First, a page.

If it does manage to take root, you can simply pull it out or even just leave it to die since it is an annual rather than perennial weed. Once it dies, take steps to improve the health of your lawn because if your grass is thick and lush, foxtails won’t be able to return the following year.
7. Johnsongrass (Sorghum halepense)
If left to its own devices, johnsongrass can reach heights of up to seven feet – although most homeowners are unlikely to allow this to happen in the middle of their lawn.
It is a perennial weed, but you can deal with it relatively easily just by digging it up or by dousing it in vinegar.
Another solution for larger patches is tilling the soil to expose the rhizomes to the cold of the winter, which will kill them – though of course, you will have to reseed the following year.
Identification: In its early stages, johnsongrass resembles corn seedlings. Later, you can identify it by leaves up to an inch in thickness with a white vein running down the center.
8. Creeping bentgrass (Agrostis stolonifera)
This perennial grass species is sometimes planted deliberately and is a popular choice for putting greens and fairways on golf courses in the northern US.
However, it can also invade lawns, spreading through stolons and appearing as light patches in your grass. It doesn’t like too much heat and will turn brown when the temperature starts to rise.
If you are invaded by creeping bentgrass, the best option is to turn to a suitable herbicide to kill it off.
Identification: This is a species that can be spotted as light patches of fine grass in your lawn. If you let it grow taller than an inch, it will start to take on a puffy appearance.
9. Smooth bromegrass (Bromus ramosus ramosus)
Another tricky customer that is best avoided, smooth bromegrass can rapidly take over a lawn if you don’t do anything to stop it. This is because of its dense root system and its ability to spread via rhizomes – and once it’s established, you’ll have trouble getting rid of it.
However, it will struggle if mown short and crowded out by the grass of your lawn, so if you make sure the grass you want growing is healthy and thriving, it will defeat the bromegrass on its own. On the other hand, for more extensive growths, effective herbicides also exist.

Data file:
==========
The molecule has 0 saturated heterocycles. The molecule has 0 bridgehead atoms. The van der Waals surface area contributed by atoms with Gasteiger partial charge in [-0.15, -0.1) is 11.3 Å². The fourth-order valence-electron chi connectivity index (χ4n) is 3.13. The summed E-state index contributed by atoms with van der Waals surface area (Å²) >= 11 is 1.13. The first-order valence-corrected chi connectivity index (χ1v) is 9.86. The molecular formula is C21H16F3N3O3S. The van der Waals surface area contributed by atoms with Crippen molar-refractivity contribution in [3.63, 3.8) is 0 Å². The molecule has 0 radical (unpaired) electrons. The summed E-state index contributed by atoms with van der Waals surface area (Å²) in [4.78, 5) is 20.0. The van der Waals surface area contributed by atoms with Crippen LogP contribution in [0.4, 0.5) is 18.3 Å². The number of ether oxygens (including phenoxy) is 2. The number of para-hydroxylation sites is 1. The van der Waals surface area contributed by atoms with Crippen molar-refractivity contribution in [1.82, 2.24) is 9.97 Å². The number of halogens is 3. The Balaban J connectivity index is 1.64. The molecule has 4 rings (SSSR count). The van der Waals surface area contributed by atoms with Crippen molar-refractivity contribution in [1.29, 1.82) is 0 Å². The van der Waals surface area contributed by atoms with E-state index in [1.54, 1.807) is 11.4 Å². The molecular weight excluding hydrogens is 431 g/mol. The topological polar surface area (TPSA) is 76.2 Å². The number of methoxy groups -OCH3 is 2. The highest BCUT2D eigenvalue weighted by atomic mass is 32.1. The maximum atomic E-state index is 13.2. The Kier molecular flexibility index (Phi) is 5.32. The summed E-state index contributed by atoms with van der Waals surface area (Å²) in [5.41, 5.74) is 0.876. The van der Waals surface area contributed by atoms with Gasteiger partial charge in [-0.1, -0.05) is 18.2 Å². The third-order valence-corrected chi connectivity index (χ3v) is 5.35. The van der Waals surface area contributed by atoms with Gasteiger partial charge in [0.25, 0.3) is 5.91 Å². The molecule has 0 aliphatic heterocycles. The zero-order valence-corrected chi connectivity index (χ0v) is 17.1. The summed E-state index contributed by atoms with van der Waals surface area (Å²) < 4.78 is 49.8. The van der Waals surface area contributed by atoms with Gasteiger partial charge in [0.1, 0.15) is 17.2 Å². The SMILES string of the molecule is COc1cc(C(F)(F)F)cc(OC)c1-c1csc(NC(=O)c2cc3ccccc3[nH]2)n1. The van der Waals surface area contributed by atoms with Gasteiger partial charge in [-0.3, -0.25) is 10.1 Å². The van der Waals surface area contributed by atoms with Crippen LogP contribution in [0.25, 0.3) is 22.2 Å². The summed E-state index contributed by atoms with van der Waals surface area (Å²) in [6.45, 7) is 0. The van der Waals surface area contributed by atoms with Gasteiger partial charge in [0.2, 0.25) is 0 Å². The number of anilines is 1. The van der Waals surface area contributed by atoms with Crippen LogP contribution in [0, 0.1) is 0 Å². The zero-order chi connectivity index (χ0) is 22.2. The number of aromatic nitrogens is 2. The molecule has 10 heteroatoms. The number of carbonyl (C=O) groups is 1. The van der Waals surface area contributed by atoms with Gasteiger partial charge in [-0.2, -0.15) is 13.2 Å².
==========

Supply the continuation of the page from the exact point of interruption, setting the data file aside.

Identification: If left to grow, this weed can reach between three and seven feet in height. It features long, drooping leaves that can be between eight and 20 inches in length and that are covered in fine hairs.
10. Carpetgrass (Axonopus compresus and Axonopus affinis)
These two related perennial species grow in thick mats and can reach up to 12 inches in height. They prefer moist, shaded areas with acidic soils – to kill them, you can use a quarter of a cup of salt mixed in a gallon of water or a treatment of lime to lower the acidity of the soil.
Identification: Look for thick mats of grass-like growth of a medium green color. In summer, look for tall seed heads that look similar to those produced by crabgrass.
11. Path rush (Juncus tenuis)
This weed can grow up to 24 inches and is also known as slender rush, field rush, slender yard rush and poverty rush. It spreads underground via rhizomes, making it a challenge to get under control once present.
Herbicides are not effective against this unwelcome arrival, so you’ll need to get on your hands and knees and pull it up manually. When you do this, try to pull up the whole root system in one go to stop it regenerating from pieces left underground.
Another option is to keep your lawn mown short, which will prevent it from sending out seeds – although as a perennial, it may keep growing back from the roots still in the ground.
Identification: In the early stages, look for clumps of grass-like weeds. The leaves all grow from the base while the stems are partly covered by sheaths and have distinctive cymes, clusters of branches holding seeds, on top.
12. Tall fescue (Festuca arundinacea)
This long-lived perennial is another species of grass that is commonly used for lawns – but that can also arrive uninvited to take over if not controlled properly. The properties of this grass that make it such a great option for lawns are also what make it a formidable weed.
It is a hardy species that spreads via rhizomes and is resistant to drought, making it difficult to vanquish once present. Your best option is smothering it, covering it with tarp, cardboard, newspaper or something similar and letting it die through lack of sunlight.
Identification: This grass is characterized by thick, wide leaves featuring pronounced veins the whole length of the leaf. The edges of the blades feel rough to the touch, and the bottom of the leaf is a lighter color than the top.
13. Goosegrass (Eleusine indica)
This small but invasive grass prefers warmer climates and is named for the shape of the strands that spread out in the shape of a goose’s foot.
It is capable of moving into disturbed areas of lawns, especially where the soil is compacted and in full sunlight. This means the best preventative action is ensuring your lawn is well aerated and drains well. It can survive being mown closely and will still produce seeds.
The use of herbicides is an option for removing it from lawns, but some strains have become resistant to herbicides.
Identification: Goosegrass is easy to identify by the distinctive strands at the top, which can number from two to ten.
To see how to tell the difference between goosegrass and crabgrass, check out this video.
Prevention is better than cure
As you have probably noticed, most of these grass-like weeds become established when they find lawns that are in poor health. This allows them to move in and spread, and once they are there, they can often be tough to remove.
For this reason, you can stop them in their tracks by ensuring your lawn is always in good health and well cared for. However, if these grassy weeds do make your lawn their home, you need to identify them quickly and remove them to prevent them from propagating further.